Tanzanite – 50 Years of Beauty

Posted by JewelryKind

This year 2018, Tanzanite celebrates its 50th anniversary. Back in 1968, this gorgeous gemstone was first discovered in the Merelani hills in Tanzania by Maasai tribesmen who were herding their cattle through an arid area which had recently been burnt by a bushfire. Legend has it that the fire heated the surface touching crystals turning them a bright, glistening blue. Due to Tanzanite’s trichroic nature, rough crystals look a deep brown when first mind and need to be heated to 600 degrees centigrade to turn the familiar blue violet for which the stone is revered.

The tribesmen took these newly discovered crystals to a nearby fledgling town called Arusha, where they showed them to a tailor called Manuel de Souza. Manuel had a limited knowledge of gemstones and believing them to be Sapphire he rushed to see for himself. The stones were sent to Tiffany & Company in New York where the president and grandson of the founder, Harry Platt was mesmerized. He named the new gemstone “Tanzanite” after the country of its birth.

Tiffany & Company immediately went about marketing the new stone to the elite in New York with Harry Platt describing it as “the most important gem discovery in 2000 years”. It was an instant hit and soon everybody wanted a Tanzanite.

In the ensuing 50 years, Tanzanite has become a household name and staple in every jewelry store window. Its blue-violet hues grace engagement rings across the nation and the deepest, most intense colors are coveted by collectors and investors for their rarity. Prices have risen steadily over the past half-decade and now command dizzy heights for the very finest stones which can top $2,000 per carat in some retail stores although some companies positioned at the source like Lapigems Gem Company still sell at “mouth of the mine” prices.

Tanzanite has also become a regular item on the red carpet with celebrities and even royalty choosing Tanzanite jewelry to accompany their haute couture gowns and dresses. Recently, the Duchess of Cambridge was seen wearing her full set of fine Tanzanite & Diamond jewelry here.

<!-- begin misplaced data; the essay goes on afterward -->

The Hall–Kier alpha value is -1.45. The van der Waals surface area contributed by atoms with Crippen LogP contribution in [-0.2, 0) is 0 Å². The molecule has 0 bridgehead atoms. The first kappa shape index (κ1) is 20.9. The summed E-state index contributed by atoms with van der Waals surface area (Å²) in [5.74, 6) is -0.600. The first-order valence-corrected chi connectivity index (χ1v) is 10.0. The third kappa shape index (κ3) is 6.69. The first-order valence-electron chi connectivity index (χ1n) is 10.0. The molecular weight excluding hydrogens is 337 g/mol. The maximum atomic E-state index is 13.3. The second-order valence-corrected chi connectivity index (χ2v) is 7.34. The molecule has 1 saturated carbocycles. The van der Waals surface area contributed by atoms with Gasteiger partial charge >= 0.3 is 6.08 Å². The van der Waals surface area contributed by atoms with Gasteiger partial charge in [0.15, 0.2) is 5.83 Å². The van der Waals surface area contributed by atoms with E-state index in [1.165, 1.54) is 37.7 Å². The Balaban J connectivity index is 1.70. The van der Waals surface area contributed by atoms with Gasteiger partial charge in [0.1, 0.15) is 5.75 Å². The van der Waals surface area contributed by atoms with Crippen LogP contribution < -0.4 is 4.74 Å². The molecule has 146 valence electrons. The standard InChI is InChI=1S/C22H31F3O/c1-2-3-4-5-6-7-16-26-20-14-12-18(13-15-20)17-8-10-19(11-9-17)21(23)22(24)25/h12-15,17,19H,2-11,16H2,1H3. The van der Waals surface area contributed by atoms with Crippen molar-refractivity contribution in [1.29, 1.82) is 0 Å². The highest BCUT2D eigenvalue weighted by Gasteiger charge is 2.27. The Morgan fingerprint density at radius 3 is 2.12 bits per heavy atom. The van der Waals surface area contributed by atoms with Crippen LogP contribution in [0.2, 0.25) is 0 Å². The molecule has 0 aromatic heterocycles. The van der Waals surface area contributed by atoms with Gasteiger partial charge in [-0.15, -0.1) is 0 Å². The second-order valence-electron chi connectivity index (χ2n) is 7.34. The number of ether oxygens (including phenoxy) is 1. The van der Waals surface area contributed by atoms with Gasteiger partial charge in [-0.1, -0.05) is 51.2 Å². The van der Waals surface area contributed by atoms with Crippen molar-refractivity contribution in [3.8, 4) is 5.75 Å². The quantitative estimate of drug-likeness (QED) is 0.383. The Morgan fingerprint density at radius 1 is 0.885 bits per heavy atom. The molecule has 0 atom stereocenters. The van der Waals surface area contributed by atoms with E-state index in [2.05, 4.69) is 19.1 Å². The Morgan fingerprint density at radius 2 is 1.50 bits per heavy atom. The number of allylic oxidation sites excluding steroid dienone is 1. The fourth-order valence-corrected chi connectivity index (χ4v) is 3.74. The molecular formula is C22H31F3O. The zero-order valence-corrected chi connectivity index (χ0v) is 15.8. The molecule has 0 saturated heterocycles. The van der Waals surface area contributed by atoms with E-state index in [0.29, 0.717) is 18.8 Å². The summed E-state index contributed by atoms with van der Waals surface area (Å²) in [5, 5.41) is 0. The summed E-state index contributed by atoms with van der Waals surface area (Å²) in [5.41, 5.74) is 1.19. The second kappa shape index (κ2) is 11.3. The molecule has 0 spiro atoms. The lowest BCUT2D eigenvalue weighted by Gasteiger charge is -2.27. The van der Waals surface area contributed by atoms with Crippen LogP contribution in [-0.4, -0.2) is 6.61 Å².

The very finest 1% of Tanzanite has become very rare over the past 50 years. Although most people are familiar with the paler violet stones ubiquitous in mall jewelers and catalogs, these stones are a deep, rich blue which has an almost velvety appearance to it. Due to their rarity and the belief that their prices will skyrocket after they are no longer mined or freely available in the market, they have become the preserve of knowledgeable collectors and investors.

Fifty years have passed since its discovery, there will not be another fifty. Tanzanite miners have reached 500 meters in depth and mining is becoming increasingly difficult and stones scarce. Geologists estimate that this beautiful gemstone will be mined out in the next decade. In essence, this makes Tanzanite a “one generation gemstone”. As such, it is one of the very few gems ever discovered to last but a single generation. This last decade, therefore, will be the final chance for people to obtain and own Tanzanite. If you are one of those people, you can count yourself lucky indeed.

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